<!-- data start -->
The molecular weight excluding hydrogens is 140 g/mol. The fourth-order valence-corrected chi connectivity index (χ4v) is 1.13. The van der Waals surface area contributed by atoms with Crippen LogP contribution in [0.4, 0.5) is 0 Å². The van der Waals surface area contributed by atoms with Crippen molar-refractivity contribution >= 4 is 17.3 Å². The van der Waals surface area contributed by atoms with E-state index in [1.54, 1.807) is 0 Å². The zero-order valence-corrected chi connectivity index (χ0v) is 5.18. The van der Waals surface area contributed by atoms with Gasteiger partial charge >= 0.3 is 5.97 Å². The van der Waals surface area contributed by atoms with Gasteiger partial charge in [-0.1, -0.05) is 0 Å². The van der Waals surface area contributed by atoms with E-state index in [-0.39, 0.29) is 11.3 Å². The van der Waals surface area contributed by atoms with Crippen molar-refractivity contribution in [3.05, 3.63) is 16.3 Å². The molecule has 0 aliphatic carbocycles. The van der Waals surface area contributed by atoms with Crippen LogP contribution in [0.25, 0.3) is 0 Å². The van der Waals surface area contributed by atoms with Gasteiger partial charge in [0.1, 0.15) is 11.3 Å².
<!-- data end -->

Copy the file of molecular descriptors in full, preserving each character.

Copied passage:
The molecular weight excluding hydrogens is 140 g/mol. The fourth-order valence-corrected chi connectivity index (χ4v) is 1.13. The van der Waals surface area contributed by atoms with Crippen LogP contribution in [0.4, 0.5) is 0 Å². The van der Waals surface area contributed by atoms with Crippen molar-refractivity contribution >= 4 is 17.3 Å². The van der Waals surface area contributed by atoms with E-state index in [1.54, 1.807) is 0 Å². The zero-order valence-corrected chi connectivity index (χ0v) is 5.18. The van der Waals surface area contributed by atoms with Gasteiger partial charge >= 0.3 is 5.97 Å². The van der Waals surface area contributed by atoms with Gasteiger partial charge in [-0.1, -0.05) is 0 Å². The van der Waals surface area contributed by atoms with E-state index in [-0.39, 0.29) is 11.3 Å². The van der Waals surface area contributed by atoms with Crippen molar-refractivity contribution in [3.05, 3.63) is 16.3 Å². The molecule has 0 aliphatic carbocycles. The van der Waals surface area contributed by atoms with Crippen LogP contribution in [0.25, 0.3) is 0 Å². The van der Waals surface area contributed by atoms with Gasteiger partial charge in [0.1, 0.15) is 11.3 Å².